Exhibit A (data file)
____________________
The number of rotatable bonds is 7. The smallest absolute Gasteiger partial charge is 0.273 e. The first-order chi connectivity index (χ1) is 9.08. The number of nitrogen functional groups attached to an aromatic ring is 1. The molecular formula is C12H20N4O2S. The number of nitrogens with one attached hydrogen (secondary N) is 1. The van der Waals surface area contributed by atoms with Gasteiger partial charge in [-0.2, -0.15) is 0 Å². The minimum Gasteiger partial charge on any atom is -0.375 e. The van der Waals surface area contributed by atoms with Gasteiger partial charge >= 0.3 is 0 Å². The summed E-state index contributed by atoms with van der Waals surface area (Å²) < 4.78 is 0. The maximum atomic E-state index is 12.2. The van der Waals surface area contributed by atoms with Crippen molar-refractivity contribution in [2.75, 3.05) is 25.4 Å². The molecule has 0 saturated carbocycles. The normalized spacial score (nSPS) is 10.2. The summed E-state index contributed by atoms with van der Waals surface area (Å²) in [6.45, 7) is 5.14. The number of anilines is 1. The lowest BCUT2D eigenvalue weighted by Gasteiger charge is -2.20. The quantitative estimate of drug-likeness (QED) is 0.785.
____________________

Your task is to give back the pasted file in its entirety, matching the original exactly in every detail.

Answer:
The number of rotatable bonds is 7. The smallest absolute Gasteiger partial charge is 0.273 e. The first-order chi connectivity index (χ1) is 9.08. The number of nitrogen functional groups attached to an aromatic ring is 1. The molecular formula is C12H20N4O2S. The number of nitrogens with one attached hydrogen (secondary N) is 1. The van der Waals surface area contributed by atoms with Gasteiger partial charge in [-0.2, -0.15) is 0 Å². The minimum Gasteiger partial charge on any atom is -0.375 e. The van der Waals surface area contributed by atoms with Gasteiger partial charge >= 0.3 is 0 Å². The summed E-state index contributed by atoms with van der Waals surface area (Å²) < 4.78 is 0. The maximum atomic E-state index is 12.2. The van der Waals surface area contributed by atoms with Crippen molar-refractivity contribution in [2.75, 3.05) is 25.4 Å². The molecule has 0 saturated carbocycles. The normalized spacial score (nSPS) is 10.2. The summed E-state index contributed by atoms with van der Waals surface area (Å²) in [6.45, 7) is 5.14. The number of anilines is 1. The lowest BCUT2D eigenvalue weighted by Gasteiger charge is -2.20. The quantitative estimate of drug-likeness (QED) is 0.785.